The American academy of sports medicine recommends seniors lift weights two times per week, at minimum.
Even one time per week of lifting can produce incredible results.
I’ve been working with a group of 8 women, ages 65-84 and most of them only work with me one time per week.
They’ve increased their overall strength by a huge margin and all of them can get up and down off the floor, balance on one leg, stand up easily from a chair, walk without feeling like they’re going to fall, and feel confident in their body’s ability.
If you’re still wondering if a 70 year old, or older, can gain muscle mass and strength, you’ll want to check out this article I linked to in this sentence.
What body parts should you workout as a senior?
You should workout every portion of your body that has muscles!
Full-body workouts can be great, but you can also break down longer workouts into shorter bouts throughout the day and still confer the same benefit.
Workouts that target shoulders, back (upper, middle, lower), arms, forearms, upper legs, and lower legs are great.
What types of exercises should a senior do to improve their strength levels, safely?
I’ve taken 8 women through this routine for over a year with no injuries and steady progress in strength, mobility, and balance.
You can try each of these exercises for approximately two sets of 10 reps to start and then progress to three sets of 10 and beyond as your body acclimates to the activity.
There are safe if you do them correctly.
If you’re not sure you are doing them correctly I’d highly recommend working with an expert to help you get the form down properly!
Bent Over Row
Single leg balance
Reactive balance training
What does the research say about seniors and strength training?
People who are stronger, live longer, full stop.
The stronger you are, the greater chance you have of watching your grandkids and great-grandkids get older and stay independent through that whole process.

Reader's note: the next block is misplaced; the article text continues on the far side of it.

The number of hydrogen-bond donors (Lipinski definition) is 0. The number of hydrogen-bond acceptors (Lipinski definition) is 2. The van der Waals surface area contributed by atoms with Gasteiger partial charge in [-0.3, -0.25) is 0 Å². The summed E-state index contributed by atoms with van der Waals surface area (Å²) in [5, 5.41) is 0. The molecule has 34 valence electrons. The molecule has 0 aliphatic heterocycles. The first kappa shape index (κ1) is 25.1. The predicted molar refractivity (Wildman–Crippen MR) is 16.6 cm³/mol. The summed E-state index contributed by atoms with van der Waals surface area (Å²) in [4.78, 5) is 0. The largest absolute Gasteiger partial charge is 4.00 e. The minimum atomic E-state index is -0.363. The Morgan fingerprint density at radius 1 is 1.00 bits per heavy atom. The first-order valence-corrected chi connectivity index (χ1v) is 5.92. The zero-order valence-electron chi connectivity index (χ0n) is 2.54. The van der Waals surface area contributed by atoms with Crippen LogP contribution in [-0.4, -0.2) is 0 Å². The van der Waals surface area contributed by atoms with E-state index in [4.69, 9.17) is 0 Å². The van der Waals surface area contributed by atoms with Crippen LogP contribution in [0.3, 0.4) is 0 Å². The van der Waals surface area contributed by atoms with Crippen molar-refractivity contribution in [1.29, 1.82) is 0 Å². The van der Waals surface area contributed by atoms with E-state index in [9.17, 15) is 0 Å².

“During the study period, 9.6% of NHIS adults age 65 and older (N = 30,162) reported doing guideline-concordant ST and 31.6% died. Older adults who reported guideline-concordant ST had 46% lower odds of all-cause mortality than those who did not (adjusted odds ratio: 0.64; 95% CI: 0.57, 0.70; p < 0.001). The association between ST and death remained after adjustment for past medical history and health behaviors.”
How long will it take to build muscle and strength from a resistance training program?
You will see strength increases first.
Muscular strength is defined as the maximal amount of force a muscle and all of its motor units can produce.
Muscular strength is a combination of many different factors including the size of the muscle, the percentage of type II vs. type I fibers, and rate coding (or the speed at which electrical impulses are transmitted), among other factors.
In the first 4-6 weeks, while there is a slow progression of protein synthesis occurring (protein is the building block of muscle), you likely won’t notice a big difference for the first 6-8 weeks in terms of muscle size.
You will notice strength gains in the first 4-6 weeks that are attributed to an improvement in rate coding or neurological adaptations to strength training.
Your nervous system actually gets better, quicker, at performing certain tasks and this creates more strength as your muscles are firing more efficiently at the same size.
To gain significant muscle mass you should expect to wait 6 months to a year to see really large results.
Too many people have no patience and give up after two weeks because they had improper expectations from the get-go.
How fast do older adults lose muscle mass when they don’t lift weights?
Fast. It’s estimated that seniors lose muscle mass at the rate of 1-2% per year if inactive.
If that’s you, it would behoove you to get started on a strength training program to reduce and even reverse the loss of muscle mass.
In you are untrained, meaning you haven’t lifted weights for a while or you haven’t lifted in your life, ever, then you could actually gain muscle mass instead of lose it in your older age.
That’s pretty cool, right?
Getting older doesn’t need to be a slow and steady march to disability and death.
You can live your life independently, strong, and healthy to the very end.